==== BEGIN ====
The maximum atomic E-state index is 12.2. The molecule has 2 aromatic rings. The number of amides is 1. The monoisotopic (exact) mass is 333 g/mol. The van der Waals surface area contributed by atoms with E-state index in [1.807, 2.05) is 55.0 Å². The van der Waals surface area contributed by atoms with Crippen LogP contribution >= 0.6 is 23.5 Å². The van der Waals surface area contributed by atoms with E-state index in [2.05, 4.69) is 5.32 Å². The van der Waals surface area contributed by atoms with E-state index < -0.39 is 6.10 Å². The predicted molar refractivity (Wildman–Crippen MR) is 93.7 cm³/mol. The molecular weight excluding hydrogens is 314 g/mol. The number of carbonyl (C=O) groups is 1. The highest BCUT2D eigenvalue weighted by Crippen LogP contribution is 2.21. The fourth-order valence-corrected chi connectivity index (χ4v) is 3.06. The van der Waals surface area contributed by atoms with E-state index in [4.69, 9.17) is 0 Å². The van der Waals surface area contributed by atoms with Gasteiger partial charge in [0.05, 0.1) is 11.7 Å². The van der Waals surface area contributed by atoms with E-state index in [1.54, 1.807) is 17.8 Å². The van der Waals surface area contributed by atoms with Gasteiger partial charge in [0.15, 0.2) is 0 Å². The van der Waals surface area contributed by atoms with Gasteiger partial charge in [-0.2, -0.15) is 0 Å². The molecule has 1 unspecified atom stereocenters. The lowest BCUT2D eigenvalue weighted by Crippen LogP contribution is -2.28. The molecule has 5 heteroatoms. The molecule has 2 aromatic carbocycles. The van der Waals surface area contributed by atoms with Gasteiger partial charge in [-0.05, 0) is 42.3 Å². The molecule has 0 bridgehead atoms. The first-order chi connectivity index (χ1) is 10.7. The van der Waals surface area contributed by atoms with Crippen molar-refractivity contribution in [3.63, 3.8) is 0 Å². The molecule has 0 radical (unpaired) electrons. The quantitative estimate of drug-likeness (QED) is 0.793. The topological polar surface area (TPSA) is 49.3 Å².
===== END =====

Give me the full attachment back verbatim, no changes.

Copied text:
The maximum atomic E-state index is 12.2. The molecule has 2 aromatic rings. The number of amides is 1. The monoisotopic (exact) mass is 333 g/mol. The van der Waals surface area contributed by atoms with E-state index in [1.807, 2.05) is 55.0 Å². The van der Waals surface area contributed by atoms with Crippen LogP contribution >= 0.6 is 23.5 Å². The van der Waals surface area contributed by atoms with E-state index in [2.05, 4.69) is 5.32 Å². The van der Waals surface area contributed by atoms with E-state index < -0.39 is 6.10 Å². The predicted molar refractivity (Wildman–Crippen MR) is 93.7 cm³/mol. The molecular weight excluding hydrogens is 314 g/mol. The number of carbonyl (C=O) groups is 1. The highest BCUT2D eigenvalue weighted by Crippen LogP contribution is 2.21. The fourth-order valence-corrected chi connectivity index (χ4v) is 3.06. The van der Waals surface area contributed by atoms with E-state index in [4.69, 9.17) is 0 Å². The van der Waals surface area contributed by atoms with Gasteiger partial charge in [0.05, 0.1) is 11.7 Å². The van der Waals surface area contributed by atoms with E-state index in [1.54, 1.807) is 17.8 Å². The van der Waals surface area contributed by atoms with Gasteiger partial charge in [0.15, 0.2) is 0 Å². The van der Waals surface area contributed by atoms with Gasteiger partial charge in [-0.2, -0.15) is 0 Å². The molecule has 1 unspecified atom stereocenters. The lowest BCUT2D eigenvalue weighted by Crippen LogP contribution is -2.28. The molecule has 5 heteroatoms. The molecule has 2 aromatic carbocycles. The van der Waals surface area contributed by atoms with Gasteiger partial charge in [-0.05, 0) is 42.3 Å². The molecule has 0 bridgehead atoms. The first-order chi connectivity index (χ1) is 10.7. The van der Waals surface area contributed by atoms with Crippen molar-refractivity contribution in [3.63, 3.8) is 0 Å². The molecule has 0 radical (unpaired) electrons. The quantitative estimate of drug-likeness (QED) is 0.793. The topological polar surface area (TPSA) is 49.3 Å².